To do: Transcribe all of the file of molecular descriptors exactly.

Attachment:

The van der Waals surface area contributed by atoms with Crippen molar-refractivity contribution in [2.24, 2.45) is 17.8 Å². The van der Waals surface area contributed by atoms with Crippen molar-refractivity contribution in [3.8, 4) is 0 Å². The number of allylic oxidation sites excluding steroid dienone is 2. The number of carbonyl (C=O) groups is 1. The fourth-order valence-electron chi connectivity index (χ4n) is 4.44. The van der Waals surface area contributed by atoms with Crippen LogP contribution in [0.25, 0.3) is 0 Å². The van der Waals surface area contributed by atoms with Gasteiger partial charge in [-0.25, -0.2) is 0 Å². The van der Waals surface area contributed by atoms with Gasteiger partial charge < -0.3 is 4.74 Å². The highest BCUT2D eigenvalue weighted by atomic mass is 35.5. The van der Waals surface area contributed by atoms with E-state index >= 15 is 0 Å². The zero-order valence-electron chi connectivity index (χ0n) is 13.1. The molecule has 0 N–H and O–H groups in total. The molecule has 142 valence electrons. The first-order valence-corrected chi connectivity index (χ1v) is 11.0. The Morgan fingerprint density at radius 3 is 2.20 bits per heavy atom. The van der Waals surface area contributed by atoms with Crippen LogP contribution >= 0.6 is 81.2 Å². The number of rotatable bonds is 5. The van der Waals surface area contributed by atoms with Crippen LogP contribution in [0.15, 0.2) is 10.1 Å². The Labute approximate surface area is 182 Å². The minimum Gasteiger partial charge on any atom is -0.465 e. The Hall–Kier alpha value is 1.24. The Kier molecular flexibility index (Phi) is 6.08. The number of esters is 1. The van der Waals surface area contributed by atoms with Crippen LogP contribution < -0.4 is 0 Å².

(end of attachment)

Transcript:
The van der Waals surface area contributed by atoms with Crippen molar-refractivity contribution in [2.24, 2.45) is 17.8 Å². The van der Waals surface area contributed by atoms with Crippen molar-refractivity contribution in [3.8, 4) is 0 Å². The number of allylic oxidation sites excluding steroid dienone is 2. The number of carbonyl (C=O) groups is 1. The fourth-order valence-electron chi connectivity index (χ4n) is 4.44. The van der Waals surface area contributed by atoms with Crippen LogP contribution in [0.25, 0.3) is 0 Å². The van der Waals surface area contributed by atoms with Gasteiger partial charge in [-0.25, -0.2) is 0 Å². The van der Waals surface area contributed by atoms with Gasteiger partial charge < -0.3 is 4.74 Å². The highest BCUT2D eigenvalue weighted by atomic mass is 35.5. The van der Waals surface area contributed by atoms with E-state index >= 15 is 0 Å². The zero-order valence-electron chi connectivity index (χ0n) is 13.1. The molecule has 0 N–H and O–H groups in total. The molecule has 142 valence electrons. The first-order valence-corrected chi connectivity index (χ1v) is 11.0. The Morgan fingerprint density at radius 3 is 2.20 bits per heavy atom. The van der Waals surface area contributed by atoms with Crippen LogP contribution >= 0.6 is 81.2 Å². The number of rotatable bonds is 5. The van der Waals surface area contributed by atoms with Crippen LogP contribution in [0.15, 0.2) is 10.1 Å². The Labute approximate surface area is 182 Å². The minimum Gasteiger partial charge on any atom is -0.465 e. The Hall–Kier alpha value is 1.24. The Kier molecular flexibility index (Phi) is 6.08. The number of esters is 1. The van der Waals surface area contributed by atoms with Crippen LogP contribution < -0.4 is 0 Å².